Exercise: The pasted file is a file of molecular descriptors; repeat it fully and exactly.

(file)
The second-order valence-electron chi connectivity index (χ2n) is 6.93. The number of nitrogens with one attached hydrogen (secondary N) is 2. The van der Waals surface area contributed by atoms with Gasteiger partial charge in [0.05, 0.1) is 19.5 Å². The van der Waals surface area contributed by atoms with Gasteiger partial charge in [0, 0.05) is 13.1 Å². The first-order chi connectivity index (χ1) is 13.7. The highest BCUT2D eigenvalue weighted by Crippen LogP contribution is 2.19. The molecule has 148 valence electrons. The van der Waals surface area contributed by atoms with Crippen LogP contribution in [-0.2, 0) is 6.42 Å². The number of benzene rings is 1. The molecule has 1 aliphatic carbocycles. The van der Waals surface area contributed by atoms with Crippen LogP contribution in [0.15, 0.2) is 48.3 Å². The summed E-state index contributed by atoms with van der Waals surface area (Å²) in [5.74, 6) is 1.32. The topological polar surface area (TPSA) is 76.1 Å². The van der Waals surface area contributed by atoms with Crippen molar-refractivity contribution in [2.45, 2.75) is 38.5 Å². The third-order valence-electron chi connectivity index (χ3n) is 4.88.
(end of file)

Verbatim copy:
The second-order valence-electron chi connectivity index (χ2n) is 6.93. The number of nitrogens with one attached hydrogen (secondary N) is 2. The van der Waals surface area contributed by atoms with Gasteiger partial charge in [0.05, 0.1) is 19.5 Å². The van der Waals surface area contributed by atoms with Gasteiger partial charge in [0, 0.05) is 13.1 Å². The first-order chi connectivity index (χ1) is 13.7. The highest BCUT2D eigenvalue weighted by Crippen LogP contribution is 2.19. The molecule has 148 valence electrons. The van der Waals surface area contributed by atoms with Crippen LogP contribution in [-0.2, 0) is 6.42 Å². The number of benzene rings is 1. The molecule has 1 aliphatic carbocycles. The van der Waals surface area contributed by atoms with Crippen LogP contribution in [0.15, 0.2) is 48.3 Å². The summed E-state index contributed by atoms with van der Waals surface area (Å²) in [5.74, 6) is 1.32. The topological polar surface area (TPSA) is 76.1 Å². The van der Waals surface area contributed by atoms with Crippen molar-refractivity contribution in [2.45, 2.75) is 38.5 Å². The third-order valence-electron chi connectivity index (χ3n) is 4.88.